Spanish Elections are making their appearance in the near horizon. This year, the Spanish people might be faced to meaningful unexpected and never-seen-before outcomes. This year has given place to the rise of new players in the political game and to modern creative and alternative parties to the mostly traditional bi-party p olitical scenario that characterized the Spanish government until present—the Popular Party (PP) and the Socialist Labor Party (PSOE).
We refer here to the two new popular parties who have recently made their ways towards a more significant presence in the Medias, a closer connection to the public, the issuing of new promising promises and a rise amongst the conservative parties in Spain, highlighted throughout the polls ahead of the mid-December elections.
These are the CIUDADANOS and the PODEMOS parties, two young ideologies lead by ambitious figures—Albert Rivera and Pablo Iglesias respectively—ready to come to the front and, if not becoming Spain’s leaders, at least catching a piece of the cake that is being raffled amongst the candidates of the new coalition government to be formed in December.
See Polls made by EL MUNDO journal – Elecciones Generales – Sondeos
What is it that has given the two the opportunity to stand out in the last year?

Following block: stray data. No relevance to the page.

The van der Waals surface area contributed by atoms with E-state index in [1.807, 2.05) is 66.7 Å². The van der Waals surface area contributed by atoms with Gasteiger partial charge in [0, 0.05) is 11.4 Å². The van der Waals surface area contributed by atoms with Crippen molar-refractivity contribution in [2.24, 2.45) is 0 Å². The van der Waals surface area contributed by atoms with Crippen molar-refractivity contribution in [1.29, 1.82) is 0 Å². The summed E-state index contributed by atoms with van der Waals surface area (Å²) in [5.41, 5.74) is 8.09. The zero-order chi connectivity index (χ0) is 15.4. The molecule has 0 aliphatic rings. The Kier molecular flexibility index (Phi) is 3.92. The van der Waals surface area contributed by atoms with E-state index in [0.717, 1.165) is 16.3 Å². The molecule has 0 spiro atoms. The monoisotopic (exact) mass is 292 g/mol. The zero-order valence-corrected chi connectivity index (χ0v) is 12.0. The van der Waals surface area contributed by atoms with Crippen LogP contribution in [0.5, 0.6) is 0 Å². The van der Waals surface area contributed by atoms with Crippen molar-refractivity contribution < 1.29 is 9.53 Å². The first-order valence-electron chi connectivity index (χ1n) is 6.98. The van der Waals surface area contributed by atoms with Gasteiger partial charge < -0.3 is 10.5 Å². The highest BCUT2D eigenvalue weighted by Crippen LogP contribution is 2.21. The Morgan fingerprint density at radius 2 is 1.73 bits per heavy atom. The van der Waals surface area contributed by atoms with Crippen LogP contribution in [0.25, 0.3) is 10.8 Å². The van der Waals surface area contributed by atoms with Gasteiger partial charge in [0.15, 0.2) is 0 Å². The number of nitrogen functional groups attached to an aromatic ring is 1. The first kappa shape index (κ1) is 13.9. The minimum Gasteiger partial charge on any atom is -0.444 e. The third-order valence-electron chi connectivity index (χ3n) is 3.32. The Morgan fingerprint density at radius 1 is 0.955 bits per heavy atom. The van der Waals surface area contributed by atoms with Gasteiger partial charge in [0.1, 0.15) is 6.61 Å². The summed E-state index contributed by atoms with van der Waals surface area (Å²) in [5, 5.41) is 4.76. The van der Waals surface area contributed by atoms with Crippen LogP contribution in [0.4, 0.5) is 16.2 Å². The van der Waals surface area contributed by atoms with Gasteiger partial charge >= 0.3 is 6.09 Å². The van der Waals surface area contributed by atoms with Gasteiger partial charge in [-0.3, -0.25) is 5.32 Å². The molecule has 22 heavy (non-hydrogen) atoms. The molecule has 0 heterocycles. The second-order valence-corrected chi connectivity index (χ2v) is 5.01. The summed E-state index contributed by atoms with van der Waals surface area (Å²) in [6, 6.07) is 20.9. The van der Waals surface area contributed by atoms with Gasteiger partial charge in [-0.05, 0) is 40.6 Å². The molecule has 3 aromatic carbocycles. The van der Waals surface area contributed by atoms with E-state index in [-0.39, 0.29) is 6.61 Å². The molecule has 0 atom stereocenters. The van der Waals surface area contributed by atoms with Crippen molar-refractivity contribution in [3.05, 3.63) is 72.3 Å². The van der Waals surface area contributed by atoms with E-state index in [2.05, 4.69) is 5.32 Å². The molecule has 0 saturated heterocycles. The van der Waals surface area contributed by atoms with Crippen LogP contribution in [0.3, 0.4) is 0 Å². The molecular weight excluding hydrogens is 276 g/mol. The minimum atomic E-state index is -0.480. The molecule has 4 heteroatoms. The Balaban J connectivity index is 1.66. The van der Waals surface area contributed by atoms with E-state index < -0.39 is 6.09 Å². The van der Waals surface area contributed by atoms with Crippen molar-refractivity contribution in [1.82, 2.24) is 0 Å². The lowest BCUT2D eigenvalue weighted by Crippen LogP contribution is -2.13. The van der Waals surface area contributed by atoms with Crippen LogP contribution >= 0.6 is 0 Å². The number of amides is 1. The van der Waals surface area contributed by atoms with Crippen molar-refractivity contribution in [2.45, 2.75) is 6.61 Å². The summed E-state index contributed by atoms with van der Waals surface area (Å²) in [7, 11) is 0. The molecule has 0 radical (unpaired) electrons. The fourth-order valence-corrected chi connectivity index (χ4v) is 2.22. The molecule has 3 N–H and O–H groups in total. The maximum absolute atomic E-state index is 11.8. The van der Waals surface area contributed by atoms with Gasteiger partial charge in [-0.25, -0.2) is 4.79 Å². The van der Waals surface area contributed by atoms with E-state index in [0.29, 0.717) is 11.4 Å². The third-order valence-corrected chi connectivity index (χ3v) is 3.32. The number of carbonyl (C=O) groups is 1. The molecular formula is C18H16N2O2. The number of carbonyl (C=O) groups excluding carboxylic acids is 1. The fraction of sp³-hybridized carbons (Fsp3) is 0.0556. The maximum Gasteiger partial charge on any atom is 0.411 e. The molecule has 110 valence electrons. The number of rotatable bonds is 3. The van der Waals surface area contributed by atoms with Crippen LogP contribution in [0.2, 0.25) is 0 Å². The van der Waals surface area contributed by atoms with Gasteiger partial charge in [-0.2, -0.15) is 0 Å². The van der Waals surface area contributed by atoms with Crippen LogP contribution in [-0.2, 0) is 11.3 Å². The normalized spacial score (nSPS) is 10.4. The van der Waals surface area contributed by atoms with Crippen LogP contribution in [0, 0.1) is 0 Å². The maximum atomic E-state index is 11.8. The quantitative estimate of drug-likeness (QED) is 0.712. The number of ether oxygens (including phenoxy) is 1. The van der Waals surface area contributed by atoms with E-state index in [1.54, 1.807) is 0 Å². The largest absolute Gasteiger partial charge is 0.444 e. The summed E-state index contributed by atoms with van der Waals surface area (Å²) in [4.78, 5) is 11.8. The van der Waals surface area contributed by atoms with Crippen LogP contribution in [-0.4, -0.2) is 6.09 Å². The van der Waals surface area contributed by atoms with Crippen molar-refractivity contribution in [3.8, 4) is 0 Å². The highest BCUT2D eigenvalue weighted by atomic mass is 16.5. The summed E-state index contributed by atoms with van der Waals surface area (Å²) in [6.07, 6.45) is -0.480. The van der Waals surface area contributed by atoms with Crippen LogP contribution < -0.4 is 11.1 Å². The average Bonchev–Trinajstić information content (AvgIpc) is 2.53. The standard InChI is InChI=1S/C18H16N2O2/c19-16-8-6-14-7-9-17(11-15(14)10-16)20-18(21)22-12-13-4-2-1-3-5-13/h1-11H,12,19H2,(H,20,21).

Being each party differently placed in the political spectrum, the one in the center-right and the second to the left, the most highlighted aspect to be noticed is the name given to these two parties. Indeed, as much as the traditional PP and PSOE possess titles that make reference to the society, these two new parties have rather chosen a more quotidian name to make such a reference, a title accessible to all’s understanding, a simple name that represents nothing but a new, fresh, popular character. The name CIUDADANOS means citizens, a common word that attracts everyone who holds a Spanish passport and feels a Spanish national. This gives a feeling of belonging, I am a citizen, and therefore I belong, or, Spain for the Spanish people. The name PODEMOS is more of a “yes, we can” kind of name, which appeals to the slogan of positivism within a lake of problems that Spain currently counters. Just as the American crisis required a motivating slogan in 2008, the European crisis does to. PODEMOS refers to entrepreneurship, initiatives, the saving light after the tunnel, an alternative, motivation, and many more positive adjectives that the Spanish public is so much in need of at the moment.